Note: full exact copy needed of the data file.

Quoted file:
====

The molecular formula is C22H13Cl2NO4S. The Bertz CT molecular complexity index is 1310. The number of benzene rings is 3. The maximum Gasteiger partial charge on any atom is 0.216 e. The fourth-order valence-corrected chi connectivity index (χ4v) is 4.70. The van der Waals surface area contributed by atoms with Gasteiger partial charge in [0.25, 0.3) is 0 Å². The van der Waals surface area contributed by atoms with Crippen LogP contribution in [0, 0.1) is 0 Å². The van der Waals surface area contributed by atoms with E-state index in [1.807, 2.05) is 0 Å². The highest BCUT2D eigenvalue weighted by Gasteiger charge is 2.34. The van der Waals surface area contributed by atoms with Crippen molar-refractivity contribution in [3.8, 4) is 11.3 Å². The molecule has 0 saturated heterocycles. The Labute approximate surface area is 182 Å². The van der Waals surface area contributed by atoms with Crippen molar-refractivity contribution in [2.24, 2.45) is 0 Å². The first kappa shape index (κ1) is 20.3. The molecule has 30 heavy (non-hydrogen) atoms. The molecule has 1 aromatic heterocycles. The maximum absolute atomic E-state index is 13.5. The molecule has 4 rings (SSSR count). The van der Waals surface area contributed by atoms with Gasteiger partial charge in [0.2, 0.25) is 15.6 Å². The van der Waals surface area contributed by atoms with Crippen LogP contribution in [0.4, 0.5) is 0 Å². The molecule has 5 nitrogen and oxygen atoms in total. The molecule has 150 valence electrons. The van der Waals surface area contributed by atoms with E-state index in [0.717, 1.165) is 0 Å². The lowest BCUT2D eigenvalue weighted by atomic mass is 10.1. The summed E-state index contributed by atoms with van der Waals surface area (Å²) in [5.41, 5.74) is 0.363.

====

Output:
The molecular formula is C22H13Cl2NO4S. The Bertz CT molecular complexity index is 1310. The number of benzene rings is 3. The maximum Gasteiger partial charge on any atom is 0.216 e. The fourth-order valence-corrected chi connectivity index (χ4v) is 4.70. The van der Waals surface area contributed by atoms with Gasteiger partial charge in [0.25, 0.3) is 0 Å². The van der Waals surface area contributed by atoms with Crippen LogP contribution in [0, 0.1) is 0 Å². The van der Waals surface area contributed by atoms with E-state index in [1.807, 2.05) is 0 Å². The highest BCUT2D eigenvalue weighted by Gasteiger charge is 2.34. The van der Waals surface area contributed by atoms with Crippen molar-refractivity contribution in [3.8, 4) is 11.3 Å². The molecule has 0 saturated heterocycles. The Labute approximate surface area is 182 Å². The van der Waals surface area contributed by atoms with Crippen molar-refractivity contribution in [2.24, 2.45) is 0 Å². The first kappa shape index (κ1) is 20.3. The molecule has 30 heavy (non-hydrogen) atoms. The molecule has 1 aromatic heterocycles. The maximum absolute atomic E-state index is 13.5. The molecule has 4 rings (SSSR count). The van der Waals surface area contributed by atoms with Gasteiger partial charge in [0.2, 0.25) is 15.6 Å². The van der Waals surface area contributed by atoms with Crippen LogP contribution in [0.4, 0.5) is 0 Å². The molecule has 5 nitrogen and oxygen atoms in total. The molecule has 150 valence electrons. The van der Waals surface area contributed by atoms with E-state index in [0.717, 1.165) is 0 Å². The lowest BCUT2D eigenvalue weighted by atomic mass is 10.1. The summed E-state index contributed by atoms with van der Waals surface area (Å²) in [5.41, 5.74) is 0.363.